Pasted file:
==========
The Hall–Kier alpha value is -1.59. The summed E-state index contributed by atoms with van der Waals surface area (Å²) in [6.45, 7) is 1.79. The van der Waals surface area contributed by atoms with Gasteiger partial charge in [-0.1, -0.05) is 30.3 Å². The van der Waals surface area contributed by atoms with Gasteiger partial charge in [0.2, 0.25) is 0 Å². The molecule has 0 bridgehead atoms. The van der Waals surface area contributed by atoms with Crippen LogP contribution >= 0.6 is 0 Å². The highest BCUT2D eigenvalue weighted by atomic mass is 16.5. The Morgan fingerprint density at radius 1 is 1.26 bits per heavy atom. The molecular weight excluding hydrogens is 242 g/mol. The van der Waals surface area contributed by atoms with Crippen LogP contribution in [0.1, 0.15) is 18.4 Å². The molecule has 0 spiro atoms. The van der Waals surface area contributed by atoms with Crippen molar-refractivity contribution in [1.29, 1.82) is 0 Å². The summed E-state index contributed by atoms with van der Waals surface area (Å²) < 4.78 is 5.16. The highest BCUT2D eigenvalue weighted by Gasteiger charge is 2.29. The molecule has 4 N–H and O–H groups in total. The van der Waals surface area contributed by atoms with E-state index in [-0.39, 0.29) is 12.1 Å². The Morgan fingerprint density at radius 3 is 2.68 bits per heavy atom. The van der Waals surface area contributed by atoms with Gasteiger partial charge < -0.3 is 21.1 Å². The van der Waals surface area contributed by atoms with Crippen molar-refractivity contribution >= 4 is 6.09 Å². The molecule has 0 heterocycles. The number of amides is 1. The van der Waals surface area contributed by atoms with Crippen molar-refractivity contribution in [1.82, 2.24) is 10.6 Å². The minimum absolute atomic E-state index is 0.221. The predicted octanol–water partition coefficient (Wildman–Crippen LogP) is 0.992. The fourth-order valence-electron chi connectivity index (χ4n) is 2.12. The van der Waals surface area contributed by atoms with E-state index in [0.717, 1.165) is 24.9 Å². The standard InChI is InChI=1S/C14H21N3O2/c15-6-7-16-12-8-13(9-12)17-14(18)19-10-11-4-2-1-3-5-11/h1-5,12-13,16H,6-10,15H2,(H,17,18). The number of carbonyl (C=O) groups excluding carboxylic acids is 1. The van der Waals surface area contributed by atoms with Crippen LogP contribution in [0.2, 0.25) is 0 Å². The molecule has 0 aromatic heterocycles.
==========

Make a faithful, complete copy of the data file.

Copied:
The Hall–Kier alpha value is -1.59. The summed E-state index contributed by atoms with van der Waals surface area (Å²) in [6.45, 7) is 1.79. The van der Waals surface area contributed by atoms with Gasteiger partial charge in [-0.1, -0.05) is 30.3 Å². The van der Waals surface area contributed by atoms with Gasteiger partial charge in [0.2, 0.25) is 0 Å². The molecule has 0 bridgehead atoms. The van der Waals surface area contributed by atoms with Crippen LogP contribution >= 0.6 is 0 Å². The highest BCUT2D eigenvalue weighted by atomic mass is 16.5. The Morgan fingerprint density at radius 1 is 1.26 bits per heavy atom. The molecular weight excluding hydrogens is 242 g/mol. The van der Waals surface area contributed by atoms with Crippen LogP contribution in [0.1, 0.15) is 18.4 Å². The molecule has 0 spiro atoms. The van der Waals surface area contributed by atoms with Crippen molar-refractivity contribution in [1.29, 1.82) is 0 Å². The summed E-state index contributed by atoms with van der Waals surface area (Å²) < 4.78 is 5.16. The highest BCUT2D eigenvalue weighted by Gasteiger charge is 2.29. The molecule has 4 N–H and O–H groups in total. The van der Waals surface area contributed by atoms with E-state index in [-0.39, 0.29) is 12.1 Å². The Morgan fingerprint density at radius 3 is 2.68 bits per heavy atom. The van der Waals surface area contributed by atoms with Gasteiger partial charge < -0.3 is 21.1 Å². The van der Waals surface area contributed by atoms with Crippen molar-refractivity contribution >= 4 is 6.09 Å². The molecule has 0 heterocycles. The number of amides is 1. The van der Waals surface area contributed by atoms with Crippen molar-refractivity contribution in [1.82, 2.24) is 10.6 Å². The minimum absolute atomic E-state index is 0.221. The predicted octanol–water partition coefficient (Wildman–Crippen LogP) is 0.992. The fourth-order valence-electron chi connectivity index (χ4n) is 2.12. The van der Waals surface area contributed by atoms with E-state index in [0.717, 1.165) is 24.9 Å². The standard InChI is InChI=1S/C14H21N3O2/c15-6-7-16-12-8-13(9-12)17-14(18)19-10-11-4-2-1-3-5-11/h1-5,12-13,16H,6-10,15H2,(H,17,18). The number of carbonyl (C=O) groups excluding carboxylic acids is 1. The van der Waals surface area contributed by atoms with Crippen LogP contribution in [0.2, 0.25) is 0 Å². The molecule has 0 aromatic heterocycles.